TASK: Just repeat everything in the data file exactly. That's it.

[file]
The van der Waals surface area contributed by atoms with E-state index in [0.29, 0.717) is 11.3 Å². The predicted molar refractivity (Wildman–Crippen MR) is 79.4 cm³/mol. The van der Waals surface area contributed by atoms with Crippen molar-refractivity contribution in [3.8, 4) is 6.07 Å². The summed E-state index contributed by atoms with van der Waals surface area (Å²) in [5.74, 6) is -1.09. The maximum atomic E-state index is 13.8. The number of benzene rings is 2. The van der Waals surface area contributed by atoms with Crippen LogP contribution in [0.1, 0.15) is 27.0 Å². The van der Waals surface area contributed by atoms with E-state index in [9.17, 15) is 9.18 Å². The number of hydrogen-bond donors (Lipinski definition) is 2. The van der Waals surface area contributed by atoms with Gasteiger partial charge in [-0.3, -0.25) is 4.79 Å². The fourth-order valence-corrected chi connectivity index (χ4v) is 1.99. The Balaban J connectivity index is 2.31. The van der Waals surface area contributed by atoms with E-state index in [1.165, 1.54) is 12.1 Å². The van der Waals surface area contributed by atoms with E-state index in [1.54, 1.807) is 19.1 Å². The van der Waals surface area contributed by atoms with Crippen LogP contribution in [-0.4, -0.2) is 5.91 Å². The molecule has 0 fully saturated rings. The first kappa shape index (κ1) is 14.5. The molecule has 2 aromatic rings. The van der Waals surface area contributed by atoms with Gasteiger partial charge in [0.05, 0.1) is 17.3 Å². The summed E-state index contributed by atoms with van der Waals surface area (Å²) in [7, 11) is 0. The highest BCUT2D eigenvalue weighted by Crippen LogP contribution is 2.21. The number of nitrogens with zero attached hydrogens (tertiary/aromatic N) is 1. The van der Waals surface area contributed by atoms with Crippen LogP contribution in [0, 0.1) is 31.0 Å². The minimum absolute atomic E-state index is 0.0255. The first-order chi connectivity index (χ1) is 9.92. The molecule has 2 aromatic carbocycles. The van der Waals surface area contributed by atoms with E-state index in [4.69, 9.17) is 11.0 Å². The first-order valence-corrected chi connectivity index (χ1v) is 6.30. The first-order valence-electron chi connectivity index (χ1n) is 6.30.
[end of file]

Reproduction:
The van der Waals surface area contributed by atoms with E-state index in [0.29, 0.717) is 11.3 Å². The predicted molar refractivity (Wildman–Crippen MR) is 79.4 cm³/mol. The van der Waals surface area contributed by atoms with Crippen molar-refractivity contribution in [3.8, 4) is 6.07 Å². The summed E-state index contributed by atoms with van der Waals surface area (Å²) in [5.74, 6) is -1.09. The maximum atomic E-state index is 13.8. The number of benzene rings is 2. The van der Waals surface area contributed by atoms with Crippen LogP contribution in [0.1, 0.15) is 27.0 Å². The van der Waals surface area contributed by atoms with E-state index in [9.17, 15) is 9.18 Å². The number of hydrogen-bond donors (Lipinski definition) is 2. The van der Waals surface area contributed by atoms with Gasteiger partial charge in [-0.3, -0.25) is 4.79 Å². The fourth-order valence-corrected chi connectivity index (χ4v) is 1.99. The Balaban J connectivity index is 2.31. The van der Waals surface area contributed by atoms with E-state index in [1.165, 1.54) is 12.1 Å². The van der Waals surface area contributed by atoms with E-state index in [1.54, 1.807) is 19.1 Å². The van der Waals surface area contributed by atoms with Crippen LogP contribution in [-0.4, -0.2) is 5.91 Å². The molecule has 0 fully saturated rings. The first kappa shape index (κ1) is 14.5. The molecule has 2 aromatic rings. The van der Waals surface area contributed by atoms with Gasteiger partial charge in [0.05, 0.1) is 17.3 Å². The summed E-state index contributed by atoms with van der Waals surface area (Å²) in [7, 11) is 0. The highest BCUT2D eigenvalue weighted by Crippen LogP contribution is 2.21. The number of nitrogens with zero attached hydrogens (tertiary/aromatic N) is 1. The van der Waals surface area contributed by atoms with Crippen LogP contribution in [0, 0.1) is 31.0 Å². The minimum absolute atomic E-state index is 0.0255. The first-order chi connectivity index (χ1) is 9.92. The molecule has 2 aromatic carbocycles. The van der Waals surface area contributed by atoms with E-state index in [4.69, 9.17) is 11.0 Å². The first-order valence-corrected chi connectivity index (χ1v) is 6.30. The first-order valence-electron chi connectivity index (χ1n) is 6.30.